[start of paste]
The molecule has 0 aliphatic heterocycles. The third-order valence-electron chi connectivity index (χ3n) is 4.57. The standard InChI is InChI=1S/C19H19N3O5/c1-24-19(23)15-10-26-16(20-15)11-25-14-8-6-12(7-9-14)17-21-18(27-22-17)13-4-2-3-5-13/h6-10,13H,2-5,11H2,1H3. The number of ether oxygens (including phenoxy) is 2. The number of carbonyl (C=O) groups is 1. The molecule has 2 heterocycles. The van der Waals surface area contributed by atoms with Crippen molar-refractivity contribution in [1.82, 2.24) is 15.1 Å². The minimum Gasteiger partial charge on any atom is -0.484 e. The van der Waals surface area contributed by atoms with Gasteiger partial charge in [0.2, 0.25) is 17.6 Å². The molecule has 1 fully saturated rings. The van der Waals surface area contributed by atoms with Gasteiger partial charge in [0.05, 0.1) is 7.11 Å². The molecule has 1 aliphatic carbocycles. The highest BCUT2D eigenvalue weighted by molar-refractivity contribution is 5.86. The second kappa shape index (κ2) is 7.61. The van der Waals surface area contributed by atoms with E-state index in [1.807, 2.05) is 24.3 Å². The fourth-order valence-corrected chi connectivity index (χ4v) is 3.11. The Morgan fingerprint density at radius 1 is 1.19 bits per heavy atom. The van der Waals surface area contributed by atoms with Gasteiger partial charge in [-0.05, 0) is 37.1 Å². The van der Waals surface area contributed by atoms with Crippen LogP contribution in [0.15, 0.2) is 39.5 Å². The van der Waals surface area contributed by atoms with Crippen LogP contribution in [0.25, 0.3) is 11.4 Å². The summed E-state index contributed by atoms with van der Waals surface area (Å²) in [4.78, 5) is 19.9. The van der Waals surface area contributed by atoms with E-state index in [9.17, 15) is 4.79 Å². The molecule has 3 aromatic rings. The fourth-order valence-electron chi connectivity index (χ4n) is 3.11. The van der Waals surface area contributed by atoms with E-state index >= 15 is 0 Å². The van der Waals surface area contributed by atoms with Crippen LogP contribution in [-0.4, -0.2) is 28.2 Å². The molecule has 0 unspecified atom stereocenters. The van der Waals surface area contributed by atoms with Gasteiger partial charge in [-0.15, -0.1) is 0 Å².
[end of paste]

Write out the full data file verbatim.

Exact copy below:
The molecule has 0 aliphatic heterocycles. The third-order valence-electron chi connectivity index (χ3n) is 4.57. The standard InChI is InChI=1S/C19H19N3O5/c1-24-19(23)15-10-26-16(20-15)11-25-14-8-6-12(7-9-14)17-21-18(27-22-17)13-4-2-3-5-13/h6-10,13H,2-5,11H2,1H3. The number of ether oxygens (including phenoxy) is 2. The number of carbonyl (C=O) groups is 1. The molecule has 2 heterocycles. The van der Waals surface area contributed by atoms with Crippen molar-refractivity contribution in [1.82, 2.24) is 15.1 Å². The minimum Gasteiger partial charge on any atom is -0.484 e. The van der Waals surface area contributed by atoms with Gasteiger partial charge in [0.2, 0.25) is 17.6 Å². The molecule has 1 fully saturated rings. The van der Waals surface area contributed by atoms with Gasteiger partial charge in [0.05, 0.1) is 7.11 Å². The molecule has 1 aliphatic carbocycles. The highest BCUT2D eigenvalue weighted by molar-refractivity contribution is 5.86. The second kappa shape index (κ2) is 7.61. The van der Waals surface area contributed by atoms with E-state index in [1.807, 2.05) is 24.3 Å². The fourth-order valence-corrected chi connectivity index (χ4v) is 3.11. The Morgan fingerprint density at radius 1 is 1.19 bits per heavy atom. The van der Waals surface area contributed by atoms with Gasteiger partial charge in [-0.05, 0) is 37.1 Å². The van der Waals surface area contributed by atoms with Crippen LogP contribution in [0.15, 0.2) is 39.5 Å². The van der Waals surface area contributed by atoms with Crippen LogP contribution in [0.25, 0.3) is 11.4 Å². The summed E-state index contributed by atoms with van der Waals surface area (Å²) in [4.78, 5) is 19.9. The van der Waals surface area contributed by atoms with E-state index in [9.17, 15) is 4.79 Å². The molecule has 3 aromatic rings. The fourth-order valence-electron chi connectivity index (χ4n) is 3.11. The van der Waals surface area contributed by atoms with E-state index >= 15 is 0 Å². The van der Waals surface area contributed by atoms with Crippen LogP contribution in [-0.4, -0.2) is 28.2 Å². The molecule has 0 unspecified atom stereocenters. The van der Waals surface area contributed by atoms with Gasteiger partial charge in [-0.15, -0.1) is 0 Å².